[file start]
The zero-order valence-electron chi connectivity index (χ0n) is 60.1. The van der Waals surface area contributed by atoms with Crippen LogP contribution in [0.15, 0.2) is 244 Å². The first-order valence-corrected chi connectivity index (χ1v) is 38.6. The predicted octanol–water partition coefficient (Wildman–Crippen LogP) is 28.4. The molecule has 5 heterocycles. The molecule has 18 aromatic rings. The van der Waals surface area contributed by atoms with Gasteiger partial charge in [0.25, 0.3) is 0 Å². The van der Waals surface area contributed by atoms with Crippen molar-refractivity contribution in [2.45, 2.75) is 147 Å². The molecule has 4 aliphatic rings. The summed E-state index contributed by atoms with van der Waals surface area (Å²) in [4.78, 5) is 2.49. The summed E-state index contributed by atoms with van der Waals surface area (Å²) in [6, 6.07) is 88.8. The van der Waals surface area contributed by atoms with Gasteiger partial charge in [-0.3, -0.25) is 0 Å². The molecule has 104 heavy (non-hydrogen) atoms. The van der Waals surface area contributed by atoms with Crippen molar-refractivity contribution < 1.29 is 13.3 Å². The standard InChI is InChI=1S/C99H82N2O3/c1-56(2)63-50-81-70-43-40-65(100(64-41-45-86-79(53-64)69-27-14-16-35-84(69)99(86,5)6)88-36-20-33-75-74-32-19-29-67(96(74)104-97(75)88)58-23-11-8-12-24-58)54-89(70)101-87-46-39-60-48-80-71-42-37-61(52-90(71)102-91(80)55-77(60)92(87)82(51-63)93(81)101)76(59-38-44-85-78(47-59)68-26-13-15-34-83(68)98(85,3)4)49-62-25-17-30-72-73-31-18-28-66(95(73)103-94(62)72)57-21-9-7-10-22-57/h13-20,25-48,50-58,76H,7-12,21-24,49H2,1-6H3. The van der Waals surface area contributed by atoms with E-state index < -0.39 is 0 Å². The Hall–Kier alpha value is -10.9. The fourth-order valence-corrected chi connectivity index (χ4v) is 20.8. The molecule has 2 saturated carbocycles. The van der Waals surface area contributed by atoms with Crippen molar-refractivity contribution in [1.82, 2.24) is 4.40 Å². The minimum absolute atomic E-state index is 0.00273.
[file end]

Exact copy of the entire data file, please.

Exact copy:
The zero-order valence-electron chi connectivity index (χ0n) is 60.1. The van der Waals surface area contributed by atoms with Crippen LogP contribution in [0.15, 0.2) is 244 Å². The first-order valence-corrected chi connectivity index (χ1v) is 38.6. The predicted octanol–water partition coefficient (Wildman–Crippen LogP) is 28.4. The molecule has 5 heterocycles. The molecule has 18 aromatic rings. The van der Waals surface area contributed by atoms with Gasteiger partial charge in [0.25, 0.3) is 0 Å². The van der Waals surface area contributed by atoms with Crippen molar-refractivity contribution in [2.45, 2.75) is 147 Å². The molecule has 4 aliphatic rings. The summed E-state index contributed by atoms with van der Waals surface area (Å²) in [4.78, 5) is 2.49. The summed E-state index contributed by atoms with van der Waals surface area (Å²) in [6, 6.07) is 88.8. The van der Waals surface area contributed by atoms with Gasteiger partial charge in [-0.3, -0.25) is 0 Å². The molecule has 104 heavy (non-hydrogen) atoms. The van der Waals surface area contributed by atoms with Crippen molar-refractivity contribution < 1.29 is 13.3 Å². The standard InChI is InChI=1S/C99H82N2O3/c1-56(2)63-50-81-70-43-40-65(100(64-41-45-86-79(53-64)69-27-14-16-35-84(69)99(86,5)6)88-36-20-33-75-74-32-19-29-67(96(74)104-97(75)88)58-23-11-8-12-24-58)54-89(70)101-87-46-39-60-48-80-71-42-37-61(52-90(71)102-91(80)55-77(60)92(87)82(51-63)93(81)101)76(59-38-44-85-78(47-59)68-26-13-15-34-83(68)98(85,3)4)49-62-25-17-30-72-73-31-18-28-66(95(73)103-94(62)72)57-21-9-7-10-22-57/h13-20,25-48,50-58,76H,7-12,21-24,49H2,1-6H3. The van der Waals surface area contributed by atoms with E-state index < -0.39 is 0 Å². The Hall–Kier alpha value is -10.9. The fourth-order valence-corrected chi connectivity index (χ4v) is 20.8. The molecule has 2 saturated carbocycles. The van der Waals surface area contributed by atoms with Crippen molar-refractivity contribution in [1.82, 2.24) is 4.40 Å². The minimum absolute atomic E-state index is 0.00273.